False memory at short and long term.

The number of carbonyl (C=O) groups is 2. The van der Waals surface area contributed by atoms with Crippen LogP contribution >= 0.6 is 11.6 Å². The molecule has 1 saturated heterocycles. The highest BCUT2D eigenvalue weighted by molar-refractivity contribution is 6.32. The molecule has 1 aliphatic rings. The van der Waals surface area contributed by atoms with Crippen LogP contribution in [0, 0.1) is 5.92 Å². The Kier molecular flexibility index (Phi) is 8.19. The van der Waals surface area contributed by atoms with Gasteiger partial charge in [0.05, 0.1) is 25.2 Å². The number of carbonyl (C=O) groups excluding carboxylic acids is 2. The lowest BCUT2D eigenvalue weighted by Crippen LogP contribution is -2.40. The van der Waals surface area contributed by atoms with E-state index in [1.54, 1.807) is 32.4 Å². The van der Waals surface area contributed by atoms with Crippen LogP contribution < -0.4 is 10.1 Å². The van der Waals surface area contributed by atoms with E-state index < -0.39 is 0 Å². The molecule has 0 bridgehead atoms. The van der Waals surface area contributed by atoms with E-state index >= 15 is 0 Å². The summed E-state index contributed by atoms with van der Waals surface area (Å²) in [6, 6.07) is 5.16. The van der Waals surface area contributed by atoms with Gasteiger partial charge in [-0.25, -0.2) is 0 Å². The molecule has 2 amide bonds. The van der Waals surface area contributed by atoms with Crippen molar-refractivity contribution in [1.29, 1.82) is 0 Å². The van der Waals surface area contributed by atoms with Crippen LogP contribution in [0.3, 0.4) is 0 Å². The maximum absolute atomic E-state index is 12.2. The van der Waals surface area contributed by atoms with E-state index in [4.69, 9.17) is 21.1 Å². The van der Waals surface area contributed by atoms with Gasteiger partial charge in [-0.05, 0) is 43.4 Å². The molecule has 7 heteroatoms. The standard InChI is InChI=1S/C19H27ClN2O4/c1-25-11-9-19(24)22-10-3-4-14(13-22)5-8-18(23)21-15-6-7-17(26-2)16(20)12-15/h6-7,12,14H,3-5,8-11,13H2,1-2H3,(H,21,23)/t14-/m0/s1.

False memories are well-established long-term memory (LTM) phenomena. Recent reports of false recognition at short term suggest that working memory (WM) could also give rise to false memories, supporting the unitary view of memory. Alternatively, we hypothesized that the emergence of false memories at short term results from the impairment of WM maintenance, memory performance relying then on LTM. More specifically, we assumed that false memories rely on the retrieval of gist traces of the memory items while their verbatim traces that could block false memories are no longer accessible. To test this proposal, we reported a series of 4 experiments in which the availability of 2 WM maintenance mechanisms, articulatory rehearsal and attentional refreshing, was manipulated, and the reliance of recognition performance on gist and verbatim traces was also assessed. In line with our hypothesis, the occurrence of false memories in immediate recognition test was accompanied by the reduction of verbatim memory retrieval resulting from the impairment of rehearsal. By contrast, false memories in the delayed test depended on gist memory, which was strengthened by the use of refreshing. These findings support an integrated account of false memories at short and long term, shed light on the nature of mental representations generated by WM maintenance mechanisms and on the relationships between WM and LTM. (PsycINFO Database Record (c) 2019 APA, all rights reserved)